Positive integers you already know as natural numbers, and we covered the addition and subtraction of natural numbers already, so we’ll concentrate on the negative integers instead. There are a few simple rules when it comes to the **addition and subtraction of integers**, and to change things up a little bit, we’ll present them as in the form of a listicle. So, here go the rules for the addition and subtraction of negative numbers.

**1. A minus in front of a number changes the sign of the number.**

To get a grasp of this rule, we’ll call a couple of old friends to our aid – the number line and the multiplication of natural numbers. Remember how multiplying a number by the number 1 gives you that same number as a result? Well, putting a minus in front of a number is shorthand for multiplying that number by -1. The distance from the origin point on the number line stays the same, but the minus shifts it to the opposite side of the number line.

So, if we put a minus in front of a positive integer, we’ll get a negative version of that same integer. And if we put the minus in front of a negative integer, we’ll get its positive version as a result.

Using just mathematical language, that means that:

$2 \cdot (-1)=-2$

and

$-2 \cdot (-1)=2.$

**2. If a negative integer is behind an operator, it has to be surrounded by parentheses.**

This one is here to avoid confusion, because the minus sign is also the operator for subtraction. If we put two operators next to each other, it is unclear if:

- one of them is a sign, and not an operator
- one of them is a typo, or
- a number or a variable is missing between them.

To make things easier, a rule has been created to put negative integers into brackets (parentheses). That way, everybody knows that the minus is there on purpose and that it is a sign.

For example: $ -3 + (-5) = -8 \Rightarrow – 3 – 5 = -8$

Although mistakes can be avoided during addition and subtraction by using rule number one, this rule will be indispensable during multiplication.

**3. Adding two negative integers together will always give you a negative integer as a result.**

A negative integer represents the distance from a single point positioned left of the point of origin on the number line to the point of origin itself. When we add two negative integers together, we basically get the sum of their distances. But, since both of them are positioned left of the point of origin on the number line, we keep that direction. Like this:

**4. Subtracting a negative integer from another negative integer will only give you a negative integer as a result in some cases.**

How come, you ask? Well, remember the first rule – a minus in front of a number changes the sign of the number. That also goes for negative integers. If we put a minus in front of a negative integer, it will turn into a positive integer. And when we add a positive integer to any number, we move to the right on the number line.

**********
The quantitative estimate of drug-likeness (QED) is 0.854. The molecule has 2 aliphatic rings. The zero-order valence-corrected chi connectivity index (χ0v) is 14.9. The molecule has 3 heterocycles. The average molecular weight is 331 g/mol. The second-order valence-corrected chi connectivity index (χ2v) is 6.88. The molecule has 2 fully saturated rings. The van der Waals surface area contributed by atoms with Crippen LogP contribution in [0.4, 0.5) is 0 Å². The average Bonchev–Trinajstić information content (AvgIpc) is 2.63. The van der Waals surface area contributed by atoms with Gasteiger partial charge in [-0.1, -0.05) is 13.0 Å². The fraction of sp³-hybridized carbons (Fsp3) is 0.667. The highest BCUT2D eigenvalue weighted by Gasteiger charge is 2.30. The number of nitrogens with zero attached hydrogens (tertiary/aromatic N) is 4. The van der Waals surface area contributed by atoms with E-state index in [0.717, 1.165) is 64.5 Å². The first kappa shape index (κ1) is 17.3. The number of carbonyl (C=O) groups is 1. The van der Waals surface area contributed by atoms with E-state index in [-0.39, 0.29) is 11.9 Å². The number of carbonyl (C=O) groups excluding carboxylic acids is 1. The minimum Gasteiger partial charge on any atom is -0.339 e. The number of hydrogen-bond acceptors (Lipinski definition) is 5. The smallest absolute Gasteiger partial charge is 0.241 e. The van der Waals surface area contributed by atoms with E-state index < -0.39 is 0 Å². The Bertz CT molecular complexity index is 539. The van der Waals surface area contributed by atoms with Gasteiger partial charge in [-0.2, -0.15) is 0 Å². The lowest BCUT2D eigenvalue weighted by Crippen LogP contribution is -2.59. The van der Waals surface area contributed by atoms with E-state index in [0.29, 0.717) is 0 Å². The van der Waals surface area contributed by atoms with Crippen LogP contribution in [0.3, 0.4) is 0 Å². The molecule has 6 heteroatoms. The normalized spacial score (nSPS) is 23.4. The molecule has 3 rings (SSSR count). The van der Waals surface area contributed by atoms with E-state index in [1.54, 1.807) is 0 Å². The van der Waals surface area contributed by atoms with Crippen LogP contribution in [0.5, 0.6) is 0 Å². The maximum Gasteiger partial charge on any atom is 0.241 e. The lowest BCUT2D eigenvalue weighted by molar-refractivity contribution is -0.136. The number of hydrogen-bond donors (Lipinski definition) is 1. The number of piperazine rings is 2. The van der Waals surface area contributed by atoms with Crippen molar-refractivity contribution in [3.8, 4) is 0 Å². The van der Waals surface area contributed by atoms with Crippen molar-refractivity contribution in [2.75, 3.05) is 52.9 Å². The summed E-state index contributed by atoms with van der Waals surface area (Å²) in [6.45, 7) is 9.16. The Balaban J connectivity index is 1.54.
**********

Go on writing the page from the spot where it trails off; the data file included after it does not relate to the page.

So, what happens if the subtrahend (second number) is larger than the minuend (first number)? When it turns into a positive integer, we will move past the point of origin and get a positive integer as a result.

**5. Subtracting a positive integer from a negative integer is basically the same as adding together two negative integers, and it will always give you a negative integer as a result as well.**

Again, rule number one – the minus in front of a positive integer changes its sign. When it does, we’re basically adding two negative integers together, and we covered that in rule number two.

**6. Adding a negative integer to a positive integer is basically the same process as the subtraction of two natural numbers.**

This is an easy one. An expression like 5 + (-3) can be easily written as 5 – 3, and the result is the same:

$ 5 + (-3) = 5 – 3 = 2$

The only thing we have to watch out for is if the negative number is larger than the positive number. In that case, the result will be a negative number.

**7. The commutative property of addition and the associative property of addition that are valid for natural numbers are valid for integers as well.**

The commutative property of addition and the associative property of addition are the same for both natural numbers and integers. Just be careful moving the signs around, and you’ll do fine.

Understanding these rules helps us to solve practical problems. Now we know how to solve the problem from the previous lesson. Let’s repeat the problem:

The air temperature today at noon was 39.2°F and by the evening the air temperature declined by 42.8°F. What was the air temperature in the evening?

Solution:

$39.2-42.8=-3.6$

Now we know that the temperature in the evening was -3.6°F.

If you want to practice a bit more, we prepared some worksheets for you. You can download them using the links below.

## Addition and subtraction of integers worksheets

**Two integers** (96.0 KiB, 1,389 hits)

**Three integers** (261.5 KiB, 1,070 hits)

**Four integers** (325.1 KiB, 1,073 hits)